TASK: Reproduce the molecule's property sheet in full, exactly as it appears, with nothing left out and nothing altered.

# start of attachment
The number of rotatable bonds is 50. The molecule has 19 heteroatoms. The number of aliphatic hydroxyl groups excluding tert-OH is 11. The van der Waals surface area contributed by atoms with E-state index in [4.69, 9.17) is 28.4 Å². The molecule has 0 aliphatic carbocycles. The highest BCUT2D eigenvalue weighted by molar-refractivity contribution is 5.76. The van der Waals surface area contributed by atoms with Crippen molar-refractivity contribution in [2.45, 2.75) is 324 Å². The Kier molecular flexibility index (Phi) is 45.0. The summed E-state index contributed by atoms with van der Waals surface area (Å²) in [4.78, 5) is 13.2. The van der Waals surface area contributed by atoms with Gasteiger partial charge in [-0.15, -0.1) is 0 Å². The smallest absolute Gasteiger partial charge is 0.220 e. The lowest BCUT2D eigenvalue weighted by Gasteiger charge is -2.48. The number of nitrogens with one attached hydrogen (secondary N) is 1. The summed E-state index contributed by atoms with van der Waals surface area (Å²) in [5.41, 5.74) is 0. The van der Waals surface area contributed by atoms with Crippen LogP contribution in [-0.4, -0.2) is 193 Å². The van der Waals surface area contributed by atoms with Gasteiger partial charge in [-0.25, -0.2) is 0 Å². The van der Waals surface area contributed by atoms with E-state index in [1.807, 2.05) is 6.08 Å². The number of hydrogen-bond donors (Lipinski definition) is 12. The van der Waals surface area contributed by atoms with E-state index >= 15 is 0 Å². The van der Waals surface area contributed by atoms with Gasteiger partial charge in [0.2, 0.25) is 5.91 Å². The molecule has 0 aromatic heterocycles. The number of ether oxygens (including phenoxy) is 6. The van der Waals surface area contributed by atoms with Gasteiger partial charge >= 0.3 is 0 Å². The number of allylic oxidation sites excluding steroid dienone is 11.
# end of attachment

The number of rotatable bonds is 50. The molecule has 19 heteroatoms. The number of aliphatic hydroxyl groups excluding tert-OH is 11. The van der Waals surface area contributed by atoms with E-state index in [4.69, 9.17) is 28.4 Å². The molecule has 0 aliphatic carbocycles. The highest BCUT2D eigenvalue weighted by molar-refractivity contribution is 5.76. The van der Waals surface area contributed by atoms with Crippen molar-refractivity contribution in [2.45, 2.75) is 324 Å². The Kier molecular flexibility index (Phi) is 45.0. The summed E-state index contributed by atoms with van der Waals surface area (Å²) in [4.78, 5) is 13.2. The van der Waals surface area contributed by atoms with Gasteiger partial charge in [-0.15, -0.1) is 0 Å². The smallest absolute Gasteiger partial charge is 0.220 e. The lowest BCUT2D eigenvalue weighted by Gasteiger charge is -2.48. The number of nitrogens with one attached hydrogen (secondary N) is 1. The summed E-state index contributed by atoms with van der Waals surface area (Å²) in [5.41, 5.74) is 0. The van der Waals surface area contributed by atoms with Crippen LogP contribution in [-0.4, -0.2) is 193 Å². The van der Waals surface area contributed by atoms with Gasteiger partial charge in [-0.25, -0.2) is 0 Å². The van der Waals surface area contributed by atoms with E-state index in [1.807, 2.05) is 6.08 Å². The number of hydrogen-bond donors (Lipinski definition) is 12. The van der Waals surface area contributed by atoms with E-state index >= 15 is 0 Å². The van der Waals surface area contributed by atoms with Gasteiger partial charge in [0.2, 0.25) is 5.91 Å². The molecule has 0 aromatic heterocycles. The number of ether oxygens (including phenoxy) is 6. The van der Waals surface area contributed by atoms with Gasteiger partial charge >= 0.3 is 0 Å². The number of allylic oxidation sites excluding steroid dienone is 11.